Point Blue Conservation Science (formerly PRBO) advances conservation through scientific research on birds and ecosystems. Point Blue is a rapidly growing, non-profit organization with expertise in avian ecology, population biology, spatial ecology, ecosystem science, ecological modeling, conservation applications (including endangered species recovery, land and ocean management, ecological restoration, inventory and monitoring, and policy), and public education. Point Blue plays a lead role regionally, nationally, and internationally in applying science to address critical conservation issues. Point Blue will focus its work over the next 5-10 years on the effects of environmental change (e.g., climate change, habitat change, food-web change) on birds and ecosystems, using long-term data, quantitative analysis, and modeling to develop science-based solutions to address urgent environmental challenges.

The US Forest Service

The US Forest Service — National Forest System, State & Private Forestry, Research & Development and International Programs — are working together and with a wide range of partners across landscapes here in the United States and overseas to conserve birds, bats and butterflies as well as their habitats.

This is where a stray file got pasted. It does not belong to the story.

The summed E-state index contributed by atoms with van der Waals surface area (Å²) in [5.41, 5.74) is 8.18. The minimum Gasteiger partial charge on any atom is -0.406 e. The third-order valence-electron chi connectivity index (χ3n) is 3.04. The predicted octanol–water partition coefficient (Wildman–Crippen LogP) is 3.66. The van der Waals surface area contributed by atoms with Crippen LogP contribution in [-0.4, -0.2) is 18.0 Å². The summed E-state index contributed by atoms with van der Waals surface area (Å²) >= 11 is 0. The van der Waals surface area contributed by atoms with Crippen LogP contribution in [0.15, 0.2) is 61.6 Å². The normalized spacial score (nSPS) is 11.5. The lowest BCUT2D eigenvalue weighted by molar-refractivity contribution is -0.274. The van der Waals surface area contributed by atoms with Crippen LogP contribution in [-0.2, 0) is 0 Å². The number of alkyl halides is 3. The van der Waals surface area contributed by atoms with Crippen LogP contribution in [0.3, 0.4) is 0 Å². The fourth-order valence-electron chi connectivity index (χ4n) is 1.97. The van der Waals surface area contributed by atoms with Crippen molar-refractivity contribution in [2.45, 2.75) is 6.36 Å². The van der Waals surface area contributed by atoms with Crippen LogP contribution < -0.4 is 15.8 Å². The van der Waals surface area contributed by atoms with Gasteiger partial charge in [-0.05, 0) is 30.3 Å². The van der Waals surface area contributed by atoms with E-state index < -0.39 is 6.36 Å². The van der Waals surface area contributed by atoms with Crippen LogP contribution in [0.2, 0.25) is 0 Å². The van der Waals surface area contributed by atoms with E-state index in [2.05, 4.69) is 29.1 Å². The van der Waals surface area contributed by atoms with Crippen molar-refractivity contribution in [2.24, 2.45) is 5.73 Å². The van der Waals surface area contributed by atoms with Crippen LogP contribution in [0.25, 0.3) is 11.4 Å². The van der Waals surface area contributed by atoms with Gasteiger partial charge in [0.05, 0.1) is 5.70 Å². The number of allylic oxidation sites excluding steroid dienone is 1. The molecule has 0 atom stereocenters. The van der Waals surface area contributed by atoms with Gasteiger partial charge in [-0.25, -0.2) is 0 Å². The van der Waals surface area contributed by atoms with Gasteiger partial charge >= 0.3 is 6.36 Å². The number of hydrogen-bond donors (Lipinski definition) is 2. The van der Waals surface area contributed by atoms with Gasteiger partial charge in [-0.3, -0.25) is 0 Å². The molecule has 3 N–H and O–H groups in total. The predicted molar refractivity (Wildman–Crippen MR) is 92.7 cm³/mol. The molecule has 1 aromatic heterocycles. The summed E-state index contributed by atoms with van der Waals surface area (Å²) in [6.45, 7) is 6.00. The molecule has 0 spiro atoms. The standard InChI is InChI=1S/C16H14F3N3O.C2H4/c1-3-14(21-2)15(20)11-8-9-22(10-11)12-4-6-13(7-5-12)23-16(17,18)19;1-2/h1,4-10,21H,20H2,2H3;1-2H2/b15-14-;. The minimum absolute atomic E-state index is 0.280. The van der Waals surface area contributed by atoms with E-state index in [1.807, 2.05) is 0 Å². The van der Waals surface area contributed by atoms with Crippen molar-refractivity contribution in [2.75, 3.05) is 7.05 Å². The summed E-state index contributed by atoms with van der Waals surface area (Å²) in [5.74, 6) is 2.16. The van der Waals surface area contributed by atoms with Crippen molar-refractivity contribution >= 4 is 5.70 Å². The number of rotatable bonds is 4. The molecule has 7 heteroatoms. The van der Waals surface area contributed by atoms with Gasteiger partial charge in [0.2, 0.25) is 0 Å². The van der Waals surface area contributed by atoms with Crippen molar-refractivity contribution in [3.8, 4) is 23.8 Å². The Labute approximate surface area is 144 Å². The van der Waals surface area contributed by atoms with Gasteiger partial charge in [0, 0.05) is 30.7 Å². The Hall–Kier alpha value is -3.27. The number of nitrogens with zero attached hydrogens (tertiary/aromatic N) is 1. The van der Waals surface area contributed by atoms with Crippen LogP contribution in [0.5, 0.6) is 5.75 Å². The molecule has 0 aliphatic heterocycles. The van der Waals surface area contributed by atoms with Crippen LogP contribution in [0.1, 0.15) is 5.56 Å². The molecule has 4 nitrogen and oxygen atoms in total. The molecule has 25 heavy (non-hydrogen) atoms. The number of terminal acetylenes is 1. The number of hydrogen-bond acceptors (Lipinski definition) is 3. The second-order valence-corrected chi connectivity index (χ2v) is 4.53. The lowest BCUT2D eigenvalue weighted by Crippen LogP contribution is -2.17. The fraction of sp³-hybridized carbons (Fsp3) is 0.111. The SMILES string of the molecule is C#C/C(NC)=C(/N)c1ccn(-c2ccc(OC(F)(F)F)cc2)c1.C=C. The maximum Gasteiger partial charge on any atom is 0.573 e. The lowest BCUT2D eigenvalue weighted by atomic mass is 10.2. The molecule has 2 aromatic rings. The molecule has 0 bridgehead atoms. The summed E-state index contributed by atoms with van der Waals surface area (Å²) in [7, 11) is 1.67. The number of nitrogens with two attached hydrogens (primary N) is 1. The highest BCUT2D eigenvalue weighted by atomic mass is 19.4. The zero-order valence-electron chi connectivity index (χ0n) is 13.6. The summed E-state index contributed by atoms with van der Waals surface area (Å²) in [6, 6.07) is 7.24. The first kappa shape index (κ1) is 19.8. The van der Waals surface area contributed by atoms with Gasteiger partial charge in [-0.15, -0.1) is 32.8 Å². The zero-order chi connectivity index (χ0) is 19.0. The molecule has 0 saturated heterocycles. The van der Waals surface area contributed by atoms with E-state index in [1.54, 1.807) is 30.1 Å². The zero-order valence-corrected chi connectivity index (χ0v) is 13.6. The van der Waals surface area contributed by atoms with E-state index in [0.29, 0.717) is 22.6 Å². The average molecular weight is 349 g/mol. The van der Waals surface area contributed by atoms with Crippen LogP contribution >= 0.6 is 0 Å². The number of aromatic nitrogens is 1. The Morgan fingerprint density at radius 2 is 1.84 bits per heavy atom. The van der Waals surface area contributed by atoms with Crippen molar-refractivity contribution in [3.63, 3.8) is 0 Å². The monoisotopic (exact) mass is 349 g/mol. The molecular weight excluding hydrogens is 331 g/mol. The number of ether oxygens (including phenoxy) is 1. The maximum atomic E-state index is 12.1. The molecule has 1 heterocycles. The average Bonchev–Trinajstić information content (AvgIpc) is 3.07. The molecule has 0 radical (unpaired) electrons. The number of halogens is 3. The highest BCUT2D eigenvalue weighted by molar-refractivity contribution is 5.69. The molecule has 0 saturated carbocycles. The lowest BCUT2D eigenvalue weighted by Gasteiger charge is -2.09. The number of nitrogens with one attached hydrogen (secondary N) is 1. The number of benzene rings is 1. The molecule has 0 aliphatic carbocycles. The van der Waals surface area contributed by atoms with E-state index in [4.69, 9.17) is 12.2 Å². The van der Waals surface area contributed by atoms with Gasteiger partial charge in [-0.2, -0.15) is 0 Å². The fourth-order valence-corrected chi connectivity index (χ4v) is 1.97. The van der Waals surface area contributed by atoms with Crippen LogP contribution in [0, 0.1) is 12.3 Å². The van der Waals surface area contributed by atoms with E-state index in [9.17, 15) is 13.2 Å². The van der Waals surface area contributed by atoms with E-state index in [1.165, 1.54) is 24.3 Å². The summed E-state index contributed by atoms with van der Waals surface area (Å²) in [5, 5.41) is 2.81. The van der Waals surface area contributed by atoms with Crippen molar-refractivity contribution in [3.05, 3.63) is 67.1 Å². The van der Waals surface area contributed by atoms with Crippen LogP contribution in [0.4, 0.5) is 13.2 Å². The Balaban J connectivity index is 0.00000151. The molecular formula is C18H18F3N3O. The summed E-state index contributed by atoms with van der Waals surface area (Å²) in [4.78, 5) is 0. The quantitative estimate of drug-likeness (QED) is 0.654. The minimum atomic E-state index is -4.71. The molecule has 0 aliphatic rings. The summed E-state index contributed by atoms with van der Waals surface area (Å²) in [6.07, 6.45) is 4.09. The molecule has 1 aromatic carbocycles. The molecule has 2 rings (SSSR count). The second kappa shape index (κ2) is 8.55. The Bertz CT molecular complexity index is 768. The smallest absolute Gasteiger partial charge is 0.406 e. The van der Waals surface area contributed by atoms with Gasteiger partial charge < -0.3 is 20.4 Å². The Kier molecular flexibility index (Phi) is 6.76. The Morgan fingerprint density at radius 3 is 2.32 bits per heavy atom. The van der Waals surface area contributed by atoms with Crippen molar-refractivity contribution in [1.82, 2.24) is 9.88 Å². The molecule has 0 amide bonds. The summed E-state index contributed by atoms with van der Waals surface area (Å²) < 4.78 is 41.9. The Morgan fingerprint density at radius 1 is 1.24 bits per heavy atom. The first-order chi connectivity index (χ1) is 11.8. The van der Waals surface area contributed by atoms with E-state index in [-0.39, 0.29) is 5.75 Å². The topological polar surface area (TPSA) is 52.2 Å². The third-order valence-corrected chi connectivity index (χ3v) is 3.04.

The BLM manages one in every 10 acres of land in the United States, and approximately 30 percent of the Nation’s minerals. These lands and minerals are found in every state in the country and encompass forests, mountains, rangelands, arctic tundra, and deserts. Their mission is to sustain the health, diversity, and productivity of the public lands for the use and enjoyment of present and future generations.

The US Fish and Wildlife Service works to conserve, protect, and enhance fish, wildlife, and their habitats for the continued benefit of people. There are more than 560 National Wildlife Refuges, 70 national fish hatcheries, and numerous regional and field offices working on conservation projects across the United States.

environmental and climate change canada

ECCC informs Canadians about protecting and conserving our natural heritage, and ensuring a clean, safe and sustainable environment for present and future generations.

Meet the Committee

Susan Bonfield

Susan Bonfield
Executive Director
Environment for the Americas

Susan is the founder of Environment for the Americas. She has a PhD in Human Dimensions of Natural Resources from Colorado State University. Susan has over 30 years of experience managing bird research, conservation education programs, and international partnerships across the Western Hemisphere and Europe. Susan works to broaden engagement with conservation and advocates for diversity and collaboration across borders in conserving shared birds.

Vicki M. Finn
Deputy Assistant Regional Director for Science Applications
Pacific Region of U.S. Fish and Wildlife Service

Vicki serves as her agency's liaison to the North American Pollinator Protection Campaign and the Western Association of Fish and Wildlife Agency (WAFWA)'s Western Monarch and Native Insect Pollinator Working Group. Focusing on hummingbirds and aerial insectivores, Vicki collaborates with the Migratory Bird Program on their 3 Billion Birds Lost Initiative.

Elizabeth Lebow
Program Coordinator